POSTMERGER DEALINGS. In 1998, Price Waterhouse merged with Coopers & Lybrand, MicroStrategy's auditor, to form PricewaterhouseCoopers. Seven months after the merger, the newly formed PWC ended the reseller agreement with MicroStrategy. A PWC spokesman says the firm did so ''in order to better assess independence issues.'' But the relationship continued on what both companies call a ''project-by-project'' basis.

Now the SEC is probing not only the basic relationship but also whether the postmerger dealings continued through an unnamed third party in an effort to mask them. Indeed, some purchases of MicroStrategy software by PWC were made through a vendor and not directly from MicroStrategy. ''It raises questions whether it was done to cover the tracks of what they knew was inappropriate,'' says one person familiar with the investigation.

In all, PWC consulting clients selected MicroStrategy products in eight projects over about 18 months, netting the firm $187,892, says PWC. A typical arrangement: PWC would purchase a license for its client, and in return the client paid PWC for the MicroStrategy software. ''These transactions were few in number, small in dollar amount, and within the firm's independence guidelines,'' a company spokesman says.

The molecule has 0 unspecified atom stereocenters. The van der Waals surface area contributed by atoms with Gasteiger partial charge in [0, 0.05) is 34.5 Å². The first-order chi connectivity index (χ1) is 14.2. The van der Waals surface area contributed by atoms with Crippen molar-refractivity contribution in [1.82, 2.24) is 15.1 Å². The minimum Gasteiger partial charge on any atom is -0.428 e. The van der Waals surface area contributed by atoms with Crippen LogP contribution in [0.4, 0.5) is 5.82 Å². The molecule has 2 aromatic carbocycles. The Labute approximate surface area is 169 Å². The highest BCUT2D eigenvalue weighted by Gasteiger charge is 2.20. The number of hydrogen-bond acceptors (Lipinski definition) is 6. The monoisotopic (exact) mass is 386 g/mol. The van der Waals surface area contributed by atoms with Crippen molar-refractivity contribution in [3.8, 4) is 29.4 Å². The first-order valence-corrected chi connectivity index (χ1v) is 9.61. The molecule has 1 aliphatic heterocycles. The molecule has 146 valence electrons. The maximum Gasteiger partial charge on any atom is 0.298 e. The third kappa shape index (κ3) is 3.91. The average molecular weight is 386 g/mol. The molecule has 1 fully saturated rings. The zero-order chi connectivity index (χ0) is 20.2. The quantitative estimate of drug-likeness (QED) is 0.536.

But the connections between MicroStrategy and its auditor ''show that the firm has become too allied in interest to the company they are supposed to be auditing with a neutral eye,'' says the person familiar with the SEC investigation. And the agency is likely to discount the idea that only small sums of money were involved, says one knowledgeable source, noting there are no degrees of independence.

BODY BLOW. Another key issue in the case: Did PWC's on-the-ground auditors consult with their own in-house experts? PWC declined comment. MicroStrategy's Ferrara says that the local audit partner did indeed consult with others in the firm ''as he thought appropriate. Both the company and the engagement partner felt they had gotten it right.''